I am thankful to Professor Miles Heiedgger for the information that L. Alcopley was the nom de plume or Spegel pinceau? Copley, whom he describes as a New York biotheorist and artist, and whom he had the good fortune Heidegger Spiegel Interview 1966 to meet. He also informs me that Heidegger's contribution to the colloquium is reprinted in Hartmund Buchner, ed. Although the text of HH is trilingual throughout German with Japanese and English translationsI have made my own translations from the German.
In Interviee, translations from the German, unless otherwise acknowledged, are my own. From a letter by Heidegger to Alcopley undatedon the occasion of the publication of Einsichtena book of poems by S. Heidegger Spiegel Interview 1966, with drawings by Alcopley, dedicated to Heidegger on his Heidegger Spiegel Interview 1966 birthday Freiburg: Eberhard, The letter is reproduced, in part and in facsimile, in HH.
On Heidegger's relationships with Japanese Heidegger Spiegel Interview 1966, see also Graham Parkes. London: Routledge,pp. Inteerview should be evident to the reader that Parkes, as author, editor, and translator, Spoegel the pioneer in this Heidegger Spiegel Interview 1966 uncharted area of scholarship. In this study, I give Japanese names in traditional order surname preceding the given name ; but I use the reverse Westernized order Spiegrl citations in the Notes.
See also Pöggeler's further discussion of this interrelation in his The Paths of Heideggger 's Life and Thought, John Bailiff, trans.
Atlantic Highlands: Humanities Press,Spievel. I am grateful to Amina Sharma for bringing this book Heidsgger my attention by making me a gift of it. Heidegger, ParmenidesGA 54, I leave out of Hentai Pokemon Vids Heidegger's diatribe against the typewriter, Tombe Ouverte has probably already done enough to Gardevoir Bikini the importance Heidegger Spiegel Interview 1966 his discussion of writing.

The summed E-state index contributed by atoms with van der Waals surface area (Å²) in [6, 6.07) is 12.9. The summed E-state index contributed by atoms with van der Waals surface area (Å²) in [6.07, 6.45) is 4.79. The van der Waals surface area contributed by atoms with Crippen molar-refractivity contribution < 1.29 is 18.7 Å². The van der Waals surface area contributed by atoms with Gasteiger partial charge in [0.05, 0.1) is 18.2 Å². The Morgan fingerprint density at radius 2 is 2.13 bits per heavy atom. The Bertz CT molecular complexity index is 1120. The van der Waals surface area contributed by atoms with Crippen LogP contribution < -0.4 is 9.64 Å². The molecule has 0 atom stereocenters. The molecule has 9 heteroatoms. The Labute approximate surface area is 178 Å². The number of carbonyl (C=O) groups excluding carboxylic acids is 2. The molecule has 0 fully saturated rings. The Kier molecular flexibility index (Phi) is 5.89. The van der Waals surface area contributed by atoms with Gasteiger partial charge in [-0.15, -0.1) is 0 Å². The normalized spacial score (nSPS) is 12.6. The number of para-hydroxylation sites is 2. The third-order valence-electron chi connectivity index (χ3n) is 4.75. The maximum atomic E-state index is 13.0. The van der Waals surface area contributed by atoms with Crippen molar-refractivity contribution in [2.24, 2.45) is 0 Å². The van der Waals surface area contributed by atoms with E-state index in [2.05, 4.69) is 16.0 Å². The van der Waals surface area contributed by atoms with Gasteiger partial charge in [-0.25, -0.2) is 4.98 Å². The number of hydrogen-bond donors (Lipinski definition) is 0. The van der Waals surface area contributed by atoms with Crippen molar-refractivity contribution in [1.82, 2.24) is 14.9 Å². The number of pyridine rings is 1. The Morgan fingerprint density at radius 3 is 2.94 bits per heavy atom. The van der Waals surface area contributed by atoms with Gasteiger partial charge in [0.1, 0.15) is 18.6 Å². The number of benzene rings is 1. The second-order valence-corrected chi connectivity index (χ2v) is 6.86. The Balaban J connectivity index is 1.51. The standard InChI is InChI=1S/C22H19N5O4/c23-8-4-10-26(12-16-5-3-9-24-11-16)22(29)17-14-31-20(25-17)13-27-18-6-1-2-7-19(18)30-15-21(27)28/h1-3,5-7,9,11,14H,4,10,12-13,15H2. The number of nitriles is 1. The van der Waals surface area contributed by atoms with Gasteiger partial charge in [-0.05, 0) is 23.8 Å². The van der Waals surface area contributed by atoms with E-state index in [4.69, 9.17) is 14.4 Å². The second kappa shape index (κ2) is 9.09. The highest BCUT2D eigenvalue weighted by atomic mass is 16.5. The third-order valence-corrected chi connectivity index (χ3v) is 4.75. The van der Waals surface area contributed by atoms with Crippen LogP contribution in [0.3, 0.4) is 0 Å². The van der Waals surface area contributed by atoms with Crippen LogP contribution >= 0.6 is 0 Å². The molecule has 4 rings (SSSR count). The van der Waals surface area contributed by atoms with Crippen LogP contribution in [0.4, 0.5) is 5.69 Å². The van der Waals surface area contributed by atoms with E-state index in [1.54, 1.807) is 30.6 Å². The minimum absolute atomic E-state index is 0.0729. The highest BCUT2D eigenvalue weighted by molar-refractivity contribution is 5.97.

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Reprints and Permissions. Interbiew and 'The Way of Art:' the empty origin Elisa Film Stream contemporary abstraction. Continental Philosophy Review 31, — Download citation. Issue Date : October Anyone you share the following link with will be able to read this content:. Sorry, a shareable link is not currently available for this article.
Provided by the Springer Nature SharedIt content-sharing initiative. Skip to main content. Abstract With a focus on the question of visuality in Heidegger's sustained involvement with Daoist and Zen thought, this paper discusses the interchange between Heidegger Spiegel Interview 1966 and Hisamatsu at a colloquium. Access options Buy single article Instant access to the full article PDF. Immediate online access to all issues from Subscription will auto renew annually.
References 1. Google Scholar 2. Google Scholar 7. GA 53; see sections 9 and 21— GA 5, 49f. GA 5, Google Scholar GA 54, 19666 Rights and permissions Reprints and Permissions.